I think it’s fair to say that my project turned out to be rather simplistic. After some initial hardware-pondering and debugging (thanks Samu for expertise), it turned out that element14’s explore-nfc expansion board was the choice to go with. The expansion board along with a Raspberry Pi model B + a usb wifi dongle was the hardware arsenal on top of which this NFC-reading application was built.
Starting out with the task I suspected to be the most intensive, I set out to write a client on top of the Raspberry Pi in C. This client would be responsible for 1) reading nfc tag id’s and 2) uploading the tag id’s along with timestamps to a web-backend. At first, I had a design that employed TCP sockets and a little bit of linux signalling and forking in my mind. Wanting to add some new elements to the mix, I was going to write the networking part using a message-queuing library called ZeroMQ. ZeroMQ would make it easy to add encryption and some nice network designs to the project.Knowing that ZeroMQ was written in C++, I assumed that would be a not-too-different (and not any less well documented!) C-API available. Well, it turned out that due to the socket management that ZeroMQ does, it isn’t straightforward to fork the process using standard Linux system calls. From how I got it, ZeroMQ sockets live in the realm of a ZeroMQ context – this context cannot simply be shared among multiple threads or processes. Instead, ZeroMQ provides it’s own thread handling functionality, for which I deemed the CZMQ’s (a ZeroMQ C-API implementation) documentation to be insufficient. Balancing between learning and getting the project wrapped up, I decided to code the networking parts of the client using standard linux socket APIs.
Another thing on the client side that struck me was the question of how to give feedback to a NFC-keychain swinging user. I figured that the most obvious solutions would be either using a speaker or blinking LED lights. To keep things simple, the final project uses the one and only controllable green LED light that’s on board a Raspberry Pi. No user friendliness here, but it works.
To conclude, a little bit of the www-backend. It’s divided into two parts: 1) a TCP server listening for incoming nfc-id & timestamp tuples and 2) an actual www-server, both of which are implemented using Node.JS and communicate through MongoDB. The www-server uses Twitter bootstrap for templating and Angular.JS + jQuery for implementing some AJAX functionality.Initially, the plan was togo and only use Angular.JS (and the minimalistic jQuery implementation that comes along with it). I also wanted to use Twitter bootstrap’s modals to increase the UI-friendliness when letting the user see and make comments that are associated with timestamped NFC id readings. Angular.JS and Twitter bootstrap modals did not seem to work together out of the box (going deeper into this would’ve defocused the project), so I decided to mix in a little bit of jQuery. Well, it ain’t fancy, but it works.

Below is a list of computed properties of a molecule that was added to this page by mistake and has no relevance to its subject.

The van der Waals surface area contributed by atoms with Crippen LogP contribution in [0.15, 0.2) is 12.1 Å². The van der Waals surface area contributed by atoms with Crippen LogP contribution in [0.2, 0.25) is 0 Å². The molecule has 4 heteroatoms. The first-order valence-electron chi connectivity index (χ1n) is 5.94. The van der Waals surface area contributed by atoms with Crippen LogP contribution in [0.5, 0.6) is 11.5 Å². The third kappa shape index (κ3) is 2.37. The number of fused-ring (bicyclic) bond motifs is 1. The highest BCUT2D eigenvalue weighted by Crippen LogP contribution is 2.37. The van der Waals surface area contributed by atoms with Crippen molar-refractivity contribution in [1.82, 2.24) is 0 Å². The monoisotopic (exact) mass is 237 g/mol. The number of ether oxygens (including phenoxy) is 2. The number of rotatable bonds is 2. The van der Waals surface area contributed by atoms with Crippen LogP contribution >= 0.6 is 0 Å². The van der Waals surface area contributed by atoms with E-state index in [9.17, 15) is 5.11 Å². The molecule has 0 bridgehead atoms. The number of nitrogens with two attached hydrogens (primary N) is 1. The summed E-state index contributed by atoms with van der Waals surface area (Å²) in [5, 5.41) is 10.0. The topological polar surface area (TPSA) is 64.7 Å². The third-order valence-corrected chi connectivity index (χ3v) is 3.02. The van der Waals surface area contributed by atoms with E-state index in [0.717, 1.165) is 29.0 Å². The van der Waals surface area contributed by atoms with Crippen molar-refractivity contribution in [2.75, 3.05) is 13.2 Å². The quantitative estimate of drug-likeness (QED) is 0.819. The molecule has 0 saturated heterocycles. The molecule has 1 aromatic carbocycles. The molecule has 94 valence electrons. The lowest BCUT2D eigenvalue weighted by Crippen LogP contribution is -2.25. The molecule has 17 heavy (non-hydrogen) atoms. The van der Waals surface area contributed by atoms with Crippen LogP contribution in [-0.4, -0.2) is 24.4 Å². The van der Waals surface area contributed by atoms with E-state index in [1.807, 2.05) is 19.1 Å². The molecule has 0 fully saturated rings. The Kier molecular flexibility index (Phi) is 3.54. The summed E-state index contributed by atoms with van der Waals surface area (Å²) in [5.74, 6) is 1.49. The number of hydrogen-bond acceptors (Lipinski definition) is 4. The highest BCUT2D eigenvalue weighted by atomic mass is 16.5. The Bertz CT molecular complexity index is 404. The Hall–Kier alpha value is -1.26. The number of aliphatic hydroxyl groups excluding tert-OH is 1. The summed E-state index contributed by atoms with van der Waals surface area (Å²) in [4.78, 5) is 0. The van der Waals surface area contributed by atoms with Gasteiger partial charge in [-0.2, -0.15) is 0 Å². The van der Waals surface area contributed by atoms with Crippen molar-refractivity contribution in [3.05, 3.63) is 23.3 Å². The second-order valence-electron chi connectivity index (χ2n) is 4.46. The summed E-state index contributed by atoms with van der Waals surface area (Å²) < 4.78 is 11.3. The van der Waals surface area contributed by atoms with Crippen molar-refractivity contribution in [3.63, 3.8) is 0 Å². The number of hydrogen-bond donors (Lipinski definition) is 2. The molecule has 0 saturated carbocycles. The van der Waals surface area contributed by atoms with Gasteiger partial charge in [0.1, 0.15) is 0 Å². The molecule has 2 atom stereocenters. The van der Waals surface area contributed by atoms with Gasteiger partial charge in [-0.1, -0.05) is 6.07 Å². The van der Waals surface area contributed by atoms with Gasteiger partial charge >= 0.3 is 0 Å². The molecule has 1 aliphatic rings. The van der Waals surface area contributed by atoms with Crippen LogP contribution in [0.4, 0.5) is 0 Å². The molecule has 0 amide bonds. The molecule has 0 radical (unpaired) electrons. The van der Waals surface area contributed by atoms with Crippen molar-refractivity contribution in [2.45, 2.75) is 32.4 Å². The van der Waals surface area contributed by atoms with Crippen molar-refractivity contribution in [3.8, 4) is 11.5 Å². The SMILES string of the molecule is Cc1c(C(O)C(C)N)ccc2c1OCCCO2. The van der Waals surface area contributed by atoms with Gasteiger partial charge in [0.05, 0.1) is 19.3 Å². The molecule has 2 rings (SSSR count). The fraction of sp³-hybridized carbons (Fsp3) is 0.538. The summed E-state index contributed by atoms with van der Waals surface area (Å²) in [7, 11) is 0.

The original post is below:
Gardening and crops are a serious business. Rumor has it that some players have even gone as far as patenting their long-cultivated and slightly modified plants and the seeds they produce. Gees! It is clear that such an industry that holds secrets more valuable than the welfare of the gardeners themselves needs adequate protection mechanisms, and fast.
My project’s called the Paranoid Gardener, but instead of Paranoid Androids, the platform it will be built on is a Raspberry PI. As the process of evaluating the requirements to wholly secure such a vital system (everybody has to eat, right?) is still continuing, the exact plan isn’t 100% fool-proof yet.. but it will at least involve an NFC authentication system. Besides the authentication of users, the system should aim at tracking the approximate flow of visitors to the garden by recording the times the door has been opened. If there’s time, it would be interesting to take a look at nearby mobile device detection by catching WIFI probes. On the other hand, the system could interact with its user by sending messages over BT. Minimally, the system should publish its authentication data to web. We shall see how the final design comes together.
One thing that isn’t clear at this stage is the access control and management of NFC tags that are associated with the system. A promising way could be the running of a web backend on the PI through which commands could be sent in order to create new NFC tags, or remove old ones. This will be a point to be considered later.